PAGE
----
Disordered Thinking

There have been a few times in my journey to healthy living where I recognized that I was having disordered thinking. The first time was when I was 250 pounds and I had given up on the idea of ever losing weight. I had resigned myself to always being obese, but part of me always thought “I’d be happy if I was skinny.” Of course, losing weight in itself didn’t make me “happy” but getting healthy certainly did.

Another time I recognized this disordered thinking pattern was when I was about 30 pounds away from reaching my goal weight. I had all this extra energy that I’d never had before and I hated to just sit still. If I had free time, I’d go work out. I was also sooo stuck. The scale was not budging. I hit a plateau that stuck around for so long it made me crazy. My solution? To work out every day. For 28 days straight, I worked out in some fashion–gym, swimming, running, walking. This was most definitely disordered thinking! Rest days are important for the body and the mind and I was clearly overtraining. This experience was the birth of my “two rest days a week no matter what” edict.

Fast forward to reaching my goal weight. I was happy, I felt accomplished and satisfied that I’d reached the goal of losing 100 pounds–and kept going! 110 pounds! I was so proud. Then I made the classic mistake: I stopped doing what worked to the lose the weight and thought I could maintain without counting my calories. Add a medication that causes weight gain to the mix and the scale steadily crept up. This time the disordered thinking was denial. I blamed the 15+ pounds on muscles, on training for Hood to Coast, on everything BUT my own behaviors.

Last year about this time I was getting a little obsessed with the scale. Too focused on what that number was. Thinking too much about those stupid ounces or pounds. Weighing too much. STOP. This is disordered. Walk away from the scale. Thus began my Scale-Free Summer which released me from the unhealthy patterns. It broke the habit of the scale, it made me more comfortable in my body and released me from the chains of unhealthy thinking.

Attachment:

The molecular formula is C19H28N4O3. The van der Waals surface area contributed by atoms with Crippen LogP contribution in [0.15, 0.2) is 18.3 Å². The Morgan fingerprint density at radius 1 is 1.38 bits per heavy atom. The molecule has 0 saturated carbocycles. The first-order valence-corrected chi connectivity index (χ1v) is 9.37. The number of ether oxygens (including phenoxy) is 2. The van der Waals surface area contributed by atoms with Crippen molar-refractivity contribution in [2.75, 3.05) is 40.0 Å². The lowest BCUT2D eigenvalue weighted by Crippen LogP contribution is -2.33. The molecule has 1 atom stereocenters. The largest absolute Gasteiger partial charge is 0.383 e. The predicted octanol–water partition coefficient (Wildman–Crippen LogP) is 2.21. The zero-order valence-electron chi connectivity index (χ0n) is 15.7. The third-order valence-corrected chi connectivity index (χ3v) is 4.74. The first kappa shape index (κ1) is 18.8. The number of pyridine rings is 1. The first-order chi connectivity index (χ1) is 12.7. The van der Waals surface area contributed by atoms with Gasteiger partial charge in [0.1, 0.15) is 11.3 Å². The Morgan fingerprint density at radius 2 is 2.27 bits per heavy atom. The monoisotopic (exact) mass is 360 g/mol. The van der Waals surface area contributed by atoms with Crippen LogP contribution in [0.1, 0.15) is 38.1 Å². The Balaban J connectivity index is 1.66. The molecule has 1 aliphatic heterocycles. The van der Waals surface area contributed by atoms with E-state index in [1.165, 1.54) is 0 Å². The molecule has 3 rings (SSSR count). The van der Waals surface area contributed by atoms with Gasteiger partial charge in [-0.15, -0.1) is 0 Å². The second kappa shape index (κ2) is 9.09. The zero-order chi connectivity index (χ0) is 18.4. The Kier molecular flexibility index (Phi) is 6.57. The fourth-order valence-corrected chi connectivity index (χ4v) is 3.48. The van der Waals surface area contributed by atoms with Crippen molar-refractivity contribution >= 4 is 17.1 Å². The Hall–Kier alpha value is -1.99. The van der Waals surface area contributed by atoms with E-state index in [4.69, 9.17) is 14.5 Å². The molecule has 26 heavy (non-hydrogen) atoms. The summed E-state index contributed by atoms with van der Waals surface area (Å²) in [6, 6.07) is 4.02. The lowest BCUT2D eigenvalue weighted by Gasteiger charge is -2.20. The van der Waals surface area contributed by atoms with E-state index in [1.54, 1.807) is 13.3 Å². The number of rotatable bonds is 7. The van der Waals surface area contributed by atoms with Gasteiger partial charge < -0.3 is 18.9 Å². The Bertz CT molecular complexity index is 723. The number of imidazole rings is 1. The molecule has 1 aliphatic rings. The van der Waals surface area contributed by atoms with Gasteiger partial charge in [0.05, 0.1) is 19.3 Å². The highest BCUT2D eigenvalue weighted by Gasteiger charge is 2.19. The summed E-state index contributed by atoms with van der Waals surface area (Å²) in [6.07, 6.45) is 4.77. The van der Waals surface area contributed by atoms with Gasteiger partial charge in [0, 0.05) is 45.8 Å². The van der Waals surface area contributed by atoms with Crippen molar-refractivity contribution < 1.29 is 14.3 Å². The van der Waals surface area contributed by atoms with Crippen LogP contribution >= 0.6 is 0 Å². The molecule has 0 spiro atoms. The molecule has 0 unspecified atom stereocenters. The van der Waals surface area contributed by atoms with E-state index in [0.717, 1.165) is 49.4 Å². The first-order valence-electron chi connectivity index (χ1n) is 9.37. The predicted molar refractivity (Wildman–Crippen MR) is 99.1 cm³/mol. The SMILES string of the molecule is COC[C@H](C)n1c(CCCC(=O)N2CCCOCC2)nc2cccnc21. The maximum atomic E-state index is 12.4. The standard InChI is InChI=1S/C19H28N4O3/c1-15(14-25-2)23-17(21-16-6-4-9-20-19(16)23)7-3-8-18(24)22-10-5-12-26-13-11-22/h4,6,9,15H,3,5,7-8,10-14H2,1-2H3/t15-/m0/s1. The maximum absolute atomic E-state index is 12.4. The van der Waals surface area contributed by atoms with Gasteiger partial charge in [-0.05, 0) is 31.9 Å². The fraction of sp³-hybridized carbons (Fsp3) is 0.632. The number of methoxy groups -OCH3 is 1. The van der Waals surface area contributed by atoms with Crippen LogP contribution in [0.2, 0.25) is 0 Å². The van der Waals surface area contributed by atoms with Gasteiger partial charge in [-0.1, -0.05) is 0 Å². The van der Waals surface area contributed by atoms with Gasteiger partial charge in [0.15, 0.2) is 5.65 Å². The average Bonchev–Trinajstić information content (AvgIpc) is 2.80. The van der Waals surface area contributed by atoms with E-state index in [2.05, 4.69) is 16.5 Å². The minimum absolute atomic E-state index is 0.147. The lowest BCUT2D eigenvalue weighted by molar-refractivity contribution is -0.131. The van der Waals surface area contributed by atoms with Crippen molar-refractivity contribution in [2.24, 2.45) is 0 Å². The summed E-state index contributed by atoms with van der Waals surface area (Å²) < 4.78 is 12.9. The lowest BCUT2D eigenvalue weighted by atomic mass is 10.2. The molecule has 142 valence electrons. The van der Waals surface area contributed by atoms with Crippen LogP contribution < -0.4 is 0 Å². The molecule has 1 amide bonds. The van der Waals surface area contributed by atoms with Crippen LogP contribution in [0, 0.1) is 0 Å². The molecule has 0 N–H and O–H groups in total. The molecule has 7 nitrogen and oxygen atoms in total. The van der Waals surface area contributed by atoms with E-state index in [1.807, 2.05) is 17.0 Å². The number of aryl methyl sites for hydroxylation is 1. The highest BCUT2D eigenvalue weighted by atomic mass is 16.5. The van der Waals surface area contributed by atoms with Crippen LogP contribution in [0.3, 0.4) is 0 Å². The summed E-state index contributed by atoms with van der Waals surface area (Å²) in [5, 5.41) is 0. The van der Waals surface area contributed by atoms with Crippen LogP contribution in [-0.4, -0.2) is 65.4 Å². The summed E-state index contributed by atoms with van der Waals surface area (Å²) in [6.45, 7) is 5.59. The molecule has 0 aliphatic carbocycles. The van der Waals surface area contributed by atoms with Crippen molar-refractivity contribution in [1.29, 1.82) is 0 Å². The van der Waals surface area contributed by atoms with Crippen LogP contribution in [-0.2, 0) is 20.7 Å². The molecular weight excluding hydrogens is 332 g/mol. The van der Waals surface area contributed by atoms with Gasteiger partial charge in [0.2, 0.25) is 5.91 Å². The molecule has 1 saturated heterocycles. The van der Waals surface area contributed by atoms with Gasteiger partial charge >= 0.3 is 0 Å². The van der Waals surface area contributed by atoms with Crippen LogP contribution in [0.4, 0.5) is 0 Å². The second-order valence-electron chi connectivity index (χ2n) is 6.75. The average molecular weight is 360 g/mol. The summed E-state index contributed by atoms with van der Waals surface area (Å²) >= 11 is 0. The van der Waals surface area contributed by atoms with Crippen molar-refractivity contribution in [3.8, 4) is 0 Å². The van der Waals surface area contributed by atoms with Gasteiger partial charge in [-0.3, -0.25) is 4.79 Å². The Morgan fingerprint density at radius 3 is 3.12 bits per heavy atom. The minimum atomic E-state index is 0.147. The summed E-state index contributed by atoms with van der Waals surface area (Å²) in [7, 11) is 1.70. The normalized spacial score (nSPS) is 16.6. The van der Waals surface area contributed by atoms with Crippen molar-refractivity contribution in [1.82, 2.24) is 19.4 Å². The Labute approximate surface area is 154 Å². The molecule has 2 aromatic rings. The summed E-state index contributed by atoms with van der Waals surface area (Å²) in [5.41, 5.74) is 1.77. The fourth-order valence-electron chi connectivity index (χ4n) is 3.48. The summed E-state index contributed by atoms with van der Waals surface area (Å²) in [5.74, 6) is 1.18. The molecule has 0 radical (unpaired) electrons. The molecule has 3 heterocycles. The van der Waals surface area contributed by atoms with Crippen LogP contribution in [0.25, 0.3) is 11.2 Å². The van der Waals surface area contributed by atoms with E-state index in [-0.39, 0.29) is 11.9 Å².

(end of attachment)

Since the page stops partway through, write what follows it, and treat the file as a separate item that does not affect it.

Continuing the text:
I do not have this disordered thinking pattern 100% beat. If I had to guess I’d say it’s about 80%. Most of the time I am comfortable in my own skin, I am happy and content with my body as I maintain my weight loss, I am proud of losing 110 pounds. But every once in awhile, that disordered thinking starts to creep back into my brain…that little voice that says “I feel so fat.” (Note: Fat is NOT a feeling. I need to remind myself of this!)

Lately I’ve been looking at some photos of myself and thinking, “I don’t like how I look in that picture” or “I wish I didn’t have a muffin top.” I weigh the same as I’ve weighed for a long time now. So why is my brain playing tricks on me? Maybe it’s a control thing…there are things in my life that have happened recently that I cannot control and it sucks feeling like you can’t make decisions or go for your goals because you are waiting…waiting…limbo…But controlling food and exercise is not the area to remedy that.

Maybe I will never be 100% over it. But the most important thing to take away from this lesson is this:

I recognize when my thinking is disordered

and I put a stop to it.

Walk away from the scale, stop obsessing, think of something else, change the behavior when you recognize it happening. I need to celebrate my victories, recognize my non-scale victories, remind myself of what I have accomplished and the amazing things my fit body can do! It’s hard, it takes work and positive thinking, but it can work.